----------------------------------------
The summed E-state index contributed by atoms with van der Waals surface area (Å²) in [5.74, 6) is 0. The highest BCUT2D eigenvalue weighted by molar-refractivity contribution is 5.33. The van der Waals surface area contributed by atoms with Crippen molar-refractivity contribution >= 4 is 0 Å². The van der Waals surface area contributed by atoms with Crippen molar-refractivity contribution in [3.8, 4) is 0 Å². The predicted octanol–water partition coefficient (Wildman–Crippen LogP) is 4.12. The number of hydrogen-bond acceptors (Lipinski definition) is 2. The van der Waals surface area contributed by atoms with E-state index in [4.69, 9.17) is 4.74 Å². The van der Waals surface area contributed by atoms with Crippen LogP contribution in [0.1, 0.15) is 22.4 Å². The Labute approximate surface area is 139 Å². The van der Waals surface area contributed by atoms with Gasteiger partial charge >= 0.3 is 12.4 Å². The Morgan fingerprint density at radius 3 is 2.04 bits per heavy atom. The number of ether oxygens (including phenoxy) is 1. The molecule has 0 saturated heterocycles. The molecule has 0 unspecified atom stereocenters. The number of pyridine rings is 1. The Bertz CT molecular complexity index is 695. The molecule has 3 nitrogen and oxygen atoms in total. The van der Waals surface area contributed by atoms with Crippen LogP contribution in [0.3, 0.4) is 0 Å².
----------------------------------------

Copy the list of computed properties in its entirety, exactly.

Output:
The summed E-state index contributed by atoms with van der Waals surface area (Å²) in [5.74, 6) is 0. The highest BCUT2D eigenvalue weighted by molar-refractivity contribution is 5.33. The van der Waals surface area contributed by atoms with Crippen molar-refractivity contribution >= 4 is 0 Å². The van der Waals surface area contributed by atoms with Crippen molar-refractivity contribution in [3.8, 4) is 0 Å². The predicted octanol–water partition coefficient (Wildman–Crippen LogP) is 4.12. The number of hydrogen-bond acceptors (Lipinski definition) is 2. The van der Waals surface area contributed by atoms with E-state index in [4.69, 9.17) is 4.74 Å². The van der Waals surface area contributed by atoms with Crippen LogP contribution in [0.1, 0.15) is 22.4 Å². The Labute approximate surface area is 139 Å². The van der Waals surface area contributed by atoms with Gasteiger partial charge >= 0.3 is 12.4 Å². The Morgan fingerprint density at radius 3 is 2.04 bits per heavy atom. The number of ether oxygens (including phenoxy) is 1. The molecule has 0 saturated heterocycles. The molecule has 0 unspecified atom stereocenters. The number of pyridine rings is 1. The Bertz CT molecular complexity index is 695. The molecule has 3 nitrogen and oxygen atoms in total. The van der Waals surface area contributed by atoms with Crippen LogP contribution in [0.3, 0.4) is 0 Å².